Self-stigma among carers of autistic people

In this article Dr Chris Papadopoulos, Senior Lecturer in Public Health at the University of Bedfordshire, examines the nature and impact of self-stigma among parents/carers of autistic people. 

Chris has created the London Autism Research Advisory Group, consisting of over 30 autistic people and parents/carers who use their experiences and perspective to provide feedback to research studies.

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Author: Chris Papadopoulos

Self-stigma among carers of autistic people

The importance and power of self-stigma among parents/carers (defined as caregivers in this article) is a psychological phenomenon that is not clearly understood and is often overlooked. This may be because the stigma spotlight has traditionally, with good reason, shined most strongly upon the issue of ‘public stigma’ and far less on other forms of stigma.

But it is important to understand and recognise that where public stigma exists (such as in the case of autism), the potential for self-stigma to manifest will also exist. And when/if self-stigma manifests among caregivers, the research evidence compellingly points to a wide range of complex and dangerous set of outcomes including, most worryingly, the care-giving role itself becoming compromised.

Given that caregivers are critical for the wellbeing of people with autism, the entire autism health and social care community, including service providers and policy makers, need to take careful consideration of the self-stigma phenomenon.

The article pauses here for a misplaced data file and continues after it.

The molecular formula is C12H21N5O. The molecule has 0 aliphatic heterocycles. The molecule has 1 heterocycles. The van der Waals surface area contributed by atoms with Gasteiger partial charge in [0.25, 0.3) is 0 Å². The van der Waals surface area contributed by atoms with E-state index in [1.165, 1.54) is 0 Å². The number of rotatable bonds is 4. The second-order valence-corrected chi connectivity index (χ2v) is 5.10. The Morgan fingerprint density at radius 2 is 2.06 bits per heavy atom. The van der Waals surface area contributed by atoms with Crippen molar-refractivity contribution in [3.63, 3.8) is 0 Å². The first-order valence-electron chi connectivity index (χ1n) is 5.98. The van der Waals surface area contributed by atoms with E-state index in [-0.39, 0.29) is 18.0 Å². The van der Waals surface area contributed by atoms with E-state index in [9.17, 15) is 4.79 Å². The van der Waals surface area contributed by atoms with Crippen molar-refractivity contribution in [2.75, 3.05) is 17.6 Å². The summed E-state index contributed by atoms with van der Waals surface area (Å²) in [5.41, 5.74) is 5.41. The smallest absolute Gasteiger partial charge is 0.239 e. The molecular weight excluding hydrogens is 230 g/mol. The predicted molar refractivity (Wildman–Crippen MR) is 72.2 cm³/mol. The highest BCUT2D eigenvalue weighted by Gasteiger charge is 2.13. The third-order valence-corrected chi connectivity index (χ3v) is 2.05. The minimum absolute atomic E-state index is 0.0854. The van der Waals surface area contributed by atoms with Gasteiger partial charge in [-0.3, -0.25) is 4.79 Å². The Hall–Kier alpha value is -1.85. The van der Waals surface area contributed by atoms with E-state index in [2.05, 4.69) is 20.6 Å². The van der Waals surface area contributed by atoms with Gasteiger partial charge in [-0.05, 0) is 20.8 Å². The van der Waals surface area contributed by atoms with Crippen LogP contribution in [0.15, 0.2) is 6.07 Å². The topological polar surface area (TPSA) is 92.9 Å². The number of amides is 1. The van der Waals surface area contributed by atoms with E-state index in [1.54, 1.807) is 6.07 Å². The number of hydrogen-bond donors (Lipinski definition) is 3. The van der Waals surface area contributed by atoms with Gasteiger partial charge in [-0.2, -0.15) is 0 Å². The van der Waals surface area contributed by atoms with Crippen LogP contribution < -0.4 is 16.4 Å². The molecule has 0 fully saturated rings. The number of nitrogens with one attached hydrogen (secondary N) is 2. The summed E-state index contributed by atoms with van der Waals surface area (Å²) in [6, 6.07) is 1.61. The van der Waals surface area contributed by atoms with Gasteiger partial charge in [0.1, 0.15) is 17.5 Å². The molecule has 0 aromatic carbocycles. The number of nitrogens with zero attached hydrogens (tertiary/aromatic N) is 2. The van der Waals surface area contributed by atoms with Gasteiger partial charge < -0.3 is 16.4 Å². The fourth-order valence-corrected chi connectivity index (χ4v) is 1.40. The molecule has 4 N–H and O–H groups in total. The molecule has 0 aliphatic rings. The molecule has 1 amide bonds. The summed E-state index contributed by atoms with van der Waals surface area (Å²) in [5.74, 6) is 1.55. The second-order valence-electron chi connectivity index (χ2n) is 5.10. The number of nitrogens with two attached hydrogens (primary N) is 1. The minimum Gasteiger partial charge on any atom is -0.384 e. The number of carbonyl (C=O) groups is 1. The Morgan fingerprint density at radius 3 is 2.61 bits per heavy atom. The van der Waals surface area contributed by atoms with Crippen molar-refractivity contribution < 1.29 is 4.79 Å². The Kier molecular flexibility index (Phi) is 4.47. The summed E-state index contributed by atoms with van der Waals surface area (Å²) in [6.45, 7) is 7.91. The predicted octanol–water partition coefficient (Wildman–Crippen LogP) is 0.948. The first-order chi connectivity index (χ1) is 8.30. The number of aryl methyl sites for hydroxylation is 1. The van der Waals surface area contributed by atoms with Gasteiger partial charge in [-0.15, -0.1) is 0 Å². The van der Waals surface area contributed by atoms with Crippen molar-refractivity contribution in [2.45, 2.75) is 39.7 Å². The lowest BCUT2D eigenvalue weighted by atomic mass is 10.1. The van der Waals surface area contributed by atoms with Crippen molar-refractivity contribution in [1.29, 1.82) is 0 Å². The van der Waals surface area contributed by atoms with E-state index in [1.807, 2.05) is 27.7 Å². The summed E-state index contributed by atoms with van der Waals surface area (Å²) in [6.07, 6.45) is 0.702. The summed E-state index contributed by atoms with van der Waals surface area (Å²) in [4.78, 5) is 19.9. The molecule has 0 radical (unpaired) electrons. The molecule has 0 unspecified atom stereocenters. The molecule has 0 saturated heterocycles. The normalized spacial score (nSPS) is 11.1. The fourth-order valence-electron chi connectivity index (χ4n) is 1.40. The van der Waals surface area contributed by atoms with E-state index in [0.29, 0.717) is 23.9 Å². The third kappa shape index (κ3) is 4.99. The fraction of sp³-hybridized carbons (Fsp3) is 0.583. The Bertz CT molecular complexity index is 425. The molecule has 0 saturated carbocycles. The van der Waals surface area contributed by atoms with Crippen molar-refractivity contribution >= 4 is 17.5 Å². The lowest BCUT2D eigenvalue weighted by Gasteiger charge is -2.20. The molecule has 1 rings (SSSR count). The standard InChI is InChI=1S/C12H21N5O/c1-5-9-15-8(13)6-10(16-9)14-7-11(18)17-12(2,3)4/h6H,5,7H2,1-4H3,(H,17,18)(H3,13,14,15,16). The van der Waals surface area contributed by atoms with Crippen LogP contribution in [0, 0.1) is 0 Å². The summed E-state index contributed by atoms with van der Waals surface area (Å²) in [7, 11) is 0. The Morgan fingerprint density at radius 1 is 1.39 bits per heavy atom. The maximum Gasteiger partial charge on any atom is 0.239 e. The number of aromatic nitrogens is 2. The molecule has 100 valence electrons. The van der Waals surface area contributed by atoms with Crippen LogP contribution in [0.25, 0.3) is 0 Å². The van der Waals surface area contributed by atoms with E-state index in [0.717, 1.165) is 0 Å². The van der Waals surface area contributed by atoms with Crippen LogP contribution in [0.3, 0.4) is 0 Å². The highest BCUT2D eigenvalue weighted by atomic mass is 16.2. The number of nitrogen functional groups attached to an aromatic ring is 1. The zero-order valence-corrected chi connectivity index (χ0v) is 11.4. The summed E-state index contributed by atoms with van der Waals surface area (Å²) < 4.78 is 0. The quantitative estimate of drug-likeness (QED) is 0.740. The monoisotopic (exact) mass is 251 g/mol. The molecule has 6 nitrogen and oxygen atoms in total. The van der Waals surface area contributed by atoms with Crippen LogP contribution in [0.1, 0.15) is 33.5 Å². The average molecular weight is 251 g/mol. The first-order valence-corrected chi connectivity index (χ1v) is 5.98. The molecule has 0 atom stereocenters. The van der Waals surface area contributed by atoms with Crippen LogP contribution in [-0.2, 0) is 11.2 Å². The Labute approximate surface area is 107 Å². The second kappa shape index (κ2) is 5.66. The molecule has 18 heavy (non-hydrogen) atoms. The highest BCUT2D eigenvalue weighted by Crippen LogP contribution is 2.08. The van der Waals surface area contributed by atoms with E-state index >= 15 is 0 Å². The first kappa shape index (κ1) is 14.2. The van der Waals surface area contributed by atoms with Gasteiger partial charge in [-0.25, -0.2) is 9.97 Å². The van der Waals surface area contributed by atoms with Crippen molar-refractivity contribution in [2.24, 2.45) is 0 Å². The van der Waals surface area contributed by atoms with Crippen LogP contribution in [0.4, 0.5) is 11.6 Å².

What is self-stigma?

Also referred to as ‘internalised stigma’ or ‘affiliate stigma’, self-stigma among autism caregivers is the phenomenon by which the public’s negative stereotypes towards both individuals with autism and, crucially, their caregivers, subsequently become accepted by caregivers and incorporated within their own psychological identity. 

According to Corrigan et al (2009), there are three main stages involved in the manifestation of self-stigma:

  • awareness of the stereotype
  • agreement with it
  • applying it one’s self

This is one of the reasons why stamping out public stigma is so important, since self-stigma is less likely to occur if public stigma is minimised. In the case of self-stigma among caregivers, the need for eliminating the public’s stigmatising views of caregivers (a phenomenon referred to as ‘courtesy stigma’, ‘associative stigma’, or ‘stigma by association’) is particularly crucial in putting a halt on self-stigma.

Unfortunately a growing body of rigorous research evidence (Gray 1993, 2002; Ali et al 2012; Kinnear et al 2015), has found that autism-related public stigma and associative stigma remains commonplace across a wide range of social settings. Milacic-Vildojevic et al’s (2012) study of autism courtesy stigma associated with caregivers of autism, for example, has highlighted how this can take the shape of:

  • blaming caregivers for the onset of autism
  • an expectation that they should be ashamed
  • that they are incompetent in performing their caregiving role
  • that they should be avoided and pitied

Consequences of self-stigma

When self-stigma does occur, the consequences (to name a few) are significant:

  • increased feelings of self-blame
  • reduced self-efficacy, self-esteem, empowerment
  • and importantly, poorer psychological well-being (Mak and Kwok, 2010; Ali et al, 2012; Werner and Shulman, 2013, 2015; Kinnear et al 2015)

We know that when caregivers’ psychological wellbeing and mental health are compromised, harmful types of behavioural outcomes will likely follow which can impact upon the quality of life of the family unit.